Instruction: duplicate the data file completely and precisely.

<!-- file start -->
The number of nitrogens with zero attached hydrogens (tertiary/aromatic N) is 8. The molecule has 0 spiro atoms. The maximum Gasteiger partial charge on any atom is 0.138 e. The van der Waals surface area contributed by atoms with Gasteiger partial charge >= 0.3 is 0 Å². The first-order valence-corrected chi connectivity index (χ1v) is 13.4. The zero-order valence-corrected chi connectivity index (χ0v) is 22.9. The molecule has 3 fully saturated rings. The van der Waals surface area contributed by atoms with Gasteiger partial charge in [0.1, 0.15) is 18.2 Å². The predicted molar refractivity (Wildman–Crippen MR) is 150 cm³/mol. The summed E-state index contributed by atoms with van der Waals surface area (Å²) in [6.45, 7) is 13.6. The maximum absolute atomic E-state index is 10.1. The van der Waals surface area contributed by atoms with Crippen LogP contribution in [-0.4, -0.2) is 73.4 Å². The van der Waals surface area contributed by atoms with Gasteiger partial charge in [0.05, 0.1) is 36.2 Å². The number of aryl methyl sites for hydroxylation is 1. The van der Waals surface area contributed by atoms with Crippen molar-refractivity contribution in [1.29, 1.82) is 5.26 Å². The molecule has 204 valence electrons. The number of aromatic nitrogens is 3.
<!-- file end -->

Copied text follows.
The number of nitrogens with zero attached hydrogens (tertiary/aromatic N) is 8. The molecule has 0 spiro atoms. The maximum Gasteiger partial charge on any atom is 0.138 e. The van der Waals surface area contributed by atoms with Gasteiger partial charge >= 0.3 is 0 Å². The first-order valence-corrected chi connectivity index (χ1v) is 13.4. The zero-order valence-corrected chi connectivity index (χ0v) is 22.9. The molecule has 3 fully saturated rings. The van der Waals surface area contributed by atoms with Gasteiger partial charge in [0.1, 0.15) is 18.2 Å². The predicted molar refractivity (Wildman–Crippen MR) is 150 cm³/mol. The summed E-state index contributed by atoms with van der Waals surface area (Å²) in [6.45, 7) is 13.6. The maximum absolute atomic E-state index is 10.1. The van der Waals surface area contributed by atoms with Crippen LogP contribution in [-0.4, -0.2) is 73.4 Å². The van der Waals surface area contributed by atoms with Gasteiger partial charge in [0.05, 0.1) is 36.2 Å². The number of aryl methyl sites for hydroxylation is 1. The van der Waals surface area contributed by atoms with Crippen molar-refractivity contribution in [1.29, 1.82) is 5.26 Å². The molecule has 204 valence electrons. The number of aromatic nitrogens is 3.